In drawing these lessons from the collapse of finance and the subsequent “great recession,” both these groups show disregard for the lessons that the crisis itself is teaching. All the more reason to raise some critical questions:
What sort of an economy is this, if failed speculation in the most remote spheres of finance brings production to a halt and radically increases the poverty of the masses?
What sort of a country is this, if banks are its most crucial element? What do unprecedented government bailouts of the banks reveal about the wealth of modern nations?
What sort of a world economy is this, if a nation’s standing is determined by its ability to successfully uphold its collapsed financial sector? Every nation knows that crises are times of dramatic shifts in terms of national wealth and power and they all are eager to take advantage of “the worst crisis since 1929” to revise the global “balance of power.”
The answers to these questions suggest that the capitalist system doesn’t deserve to get back on its feet, but to be abolished. The domination of capital reveals its absurdity and brutality all the more in times of economic crisis, when the expansion of capital – because it doesn’t succeed – strangles the entire material life-process of society.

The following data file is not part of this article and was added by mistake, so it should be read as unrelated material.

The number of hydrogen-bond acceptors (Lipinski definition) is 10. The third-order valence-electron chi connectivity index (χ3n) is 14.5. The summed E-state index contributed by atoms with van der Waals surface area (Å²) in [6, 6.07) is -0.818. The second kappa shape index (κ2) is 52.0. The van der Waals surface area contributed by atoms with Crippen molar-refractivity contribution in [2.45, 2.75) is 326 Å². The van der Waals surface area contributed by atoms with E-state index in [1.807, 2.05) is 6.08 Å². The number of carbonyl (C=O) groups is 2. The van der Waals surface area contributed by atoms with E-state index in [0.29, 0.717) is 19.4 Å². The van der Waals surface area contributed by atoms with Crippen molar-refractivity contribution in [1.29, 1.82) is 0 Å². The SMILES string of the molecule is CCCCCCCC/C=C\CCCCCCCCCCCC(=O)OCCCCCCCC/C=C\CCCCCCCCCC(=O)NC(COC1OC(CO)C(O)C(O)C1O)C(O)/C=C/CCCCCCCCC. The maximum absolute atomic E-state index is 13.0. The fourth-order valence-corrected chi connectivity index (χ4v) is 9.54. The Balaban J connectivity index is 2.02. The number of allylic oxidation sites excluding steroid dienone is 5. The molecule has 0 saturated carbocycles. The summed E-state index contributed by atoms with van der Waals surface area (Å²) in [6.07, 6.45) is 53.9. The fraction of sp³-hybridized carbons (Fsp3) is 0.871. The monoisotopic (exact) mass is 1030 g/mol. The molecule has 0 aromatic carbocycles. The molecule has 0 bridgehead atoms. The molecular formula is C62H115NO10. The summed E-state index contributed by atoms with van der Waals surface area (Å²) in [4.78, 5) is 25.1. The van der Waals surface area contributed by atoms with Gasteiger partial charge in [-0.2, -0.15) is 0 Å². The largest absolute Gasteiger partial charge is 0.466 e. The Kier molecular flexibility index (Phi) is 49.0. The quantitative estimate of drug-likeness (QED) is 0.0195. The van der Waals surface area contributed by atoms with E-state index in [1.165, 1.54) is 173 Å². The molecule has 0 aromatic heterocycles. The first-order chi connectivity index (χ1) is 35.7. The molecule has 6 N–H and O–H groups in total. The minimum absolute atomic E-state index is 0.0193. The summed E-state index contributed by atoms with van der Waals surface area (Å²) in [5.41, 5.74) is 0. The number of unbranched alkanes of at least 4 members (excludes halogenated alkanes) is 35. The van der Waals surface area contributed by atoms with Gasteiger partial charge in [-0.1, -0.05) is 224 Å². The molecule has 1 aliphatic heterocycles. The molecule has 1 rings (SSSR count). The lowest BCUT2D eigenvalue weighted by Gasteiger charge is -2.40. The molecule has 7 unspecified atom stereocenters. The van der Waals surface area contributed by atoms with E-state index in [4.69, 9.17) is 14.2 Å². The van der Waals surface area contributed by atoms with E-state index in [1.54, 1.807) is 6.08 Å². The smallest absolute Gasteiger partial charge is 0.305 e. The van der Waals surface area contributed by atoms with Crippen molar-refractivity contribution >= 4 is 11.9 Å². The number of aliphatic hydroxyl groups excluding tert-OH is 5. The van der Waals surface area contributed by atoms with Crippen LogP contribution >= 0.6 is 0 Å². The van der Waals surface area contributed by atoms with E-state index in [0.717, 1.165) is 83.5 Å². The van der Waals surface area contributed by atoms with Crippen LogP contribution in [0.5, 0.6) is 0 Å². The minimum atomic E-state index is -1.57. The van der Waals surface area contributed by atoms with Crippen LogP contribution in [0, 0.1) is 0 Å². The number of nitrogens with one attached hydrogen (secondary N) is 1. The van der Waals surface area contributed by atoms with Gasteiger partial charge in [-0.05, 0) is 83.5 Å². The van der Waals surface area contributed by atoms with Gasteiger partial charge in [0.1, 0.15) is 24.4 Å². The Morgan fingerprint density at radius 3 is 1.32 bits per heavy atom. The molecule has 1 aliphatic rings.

Audio from Left Forum April 18, 2009
"On the Brink of Depression: Turning Point in World Capitalism?"
# Jack Rasmus, Economics and Politics, St. Mary's College
# Nomi Prins, Author, "Other People's Money"
# Michael Hudson, Institute for the Study of Long Term Trends
# Hillel Ticktin, Critique
Capitalism and Its Discontents, a 5 part series, delves into
the roots of the crisis gripping the economies of the Global North and
South -- and the political upheaval it has spawned, from Iceland to
Capitalism and Its Discontents: A 5 part series on the financial meltdown - February 9, 2009 at 10:00am
Doug Henwood talks about the US economic stimulus package. Ian Bone
talks about how the crisis is affecting the UK, where wildcat strikes
have erupted in recent weeks. And political economist David McNally
talks about the roots of the slump.